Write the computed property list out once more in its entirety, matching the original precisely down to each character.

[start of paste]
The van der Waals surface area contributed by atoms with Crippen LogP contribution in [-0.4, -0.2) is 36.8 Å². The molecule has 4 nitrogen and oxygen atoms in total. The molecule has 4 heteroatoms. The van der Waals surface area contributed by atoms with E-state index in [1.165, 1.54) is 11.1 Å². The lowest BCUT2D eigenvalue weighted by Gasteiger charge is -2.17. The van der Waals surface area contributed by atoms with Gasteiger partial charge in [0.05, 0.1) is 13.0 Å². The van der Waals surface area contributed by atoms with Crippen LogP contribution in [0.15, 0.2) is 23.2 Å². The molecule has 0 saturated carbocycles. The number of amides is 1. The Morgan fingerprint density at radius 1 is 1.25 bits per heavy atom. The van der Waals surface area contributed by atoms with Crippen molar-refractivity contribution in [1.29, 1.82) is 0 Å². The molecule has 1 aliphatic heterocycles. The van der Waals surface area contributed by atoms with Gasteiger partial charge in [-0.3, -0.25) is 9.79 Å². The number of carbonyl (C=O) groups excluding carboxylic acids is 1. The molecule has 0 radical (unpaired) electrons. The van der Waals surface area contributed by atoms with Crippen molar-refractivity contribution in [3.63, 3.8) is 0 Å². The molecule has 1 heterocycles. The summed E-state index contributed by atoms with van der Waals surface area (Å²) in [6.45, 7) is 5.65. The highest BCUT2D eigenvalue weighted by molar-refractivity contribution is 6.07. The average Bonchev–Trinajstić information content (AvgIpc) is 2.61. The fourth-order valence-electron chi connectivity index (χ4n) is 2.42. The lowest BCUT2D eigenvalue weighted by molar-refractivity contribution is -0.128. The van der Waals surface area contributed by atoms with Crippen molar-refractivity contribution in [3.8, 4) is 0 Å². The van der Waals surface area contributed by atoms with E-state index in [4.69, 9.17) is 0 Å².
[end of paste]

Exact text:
The van der Waals surface area contributed by atoms with Crippen LogP contribution in [-0.4, -0.2) is 36.8 Å². The molecule has 4 nitrogen and oxygen atoms in total. The molecule has 4 heteroatoms. The van der Waals surface area contributed by atoms with E-state index in [1.165, 1.54) is 11.1 Å². The lowest BCUT2D eigenvalue weighted by Gasteiger charge is -2.17. The van der Waals surface area contributed by atoms with Gasteiger partial charge in [0.05, 0.1) is 13.0 Å². The van der Waals surface area contributed by atoms with Crippen LogP contribution in [0.15, 0.2) is 23.2 Å². The molecule has 0 saturated carbocycles. The number of amides is 1. The Morgan fingerprint density at radius 1 is 1.25 bits per heavy atom. The van der Waals surface area contributed by atoms with Crippen molar-refractivity contribution in [1.29, 1.82) is 0 Å². The molecule has 1 aliphatic heterocycles. The van der Waals surface area contributed by atoms with Gasteiger partial charge in [-0.3, -0.25) is 9.79 Å². The number of carbonyl (C=O) groups excluding carboxylic acids is 1. The molecule has 0 radical (unpaired) electrons. The van der Waals surface area contributed by atoms with Crippen molar-refractivity contribution in [3.63, 3.8) is 0 Å². The molecule has 1 heterocycles. The summed E-state index contributed by atoms with van der Waals surface area (Å²) in [6.45, 7) is 5.65. The highest BCUT2D eigenvalue weighted by molar-refractivity contribution is 6.07. The average Bonchev–Trinajstić information content (AvgIpc) is 2.61. The fourth-order valence-electron chi connectivity index (χ4n) is 2.42. The lowest BCUT2D eigenvalue weighted by molar-refractivity contribution is -0.128. The van der Waals surface area contributed by atoms with Crippen molar-refractivity contribution in [3.8, 4) is 0 Å². The van der Waals surface area contributed by atoms with E-state index in [4.69, 9.17) is 0 Å².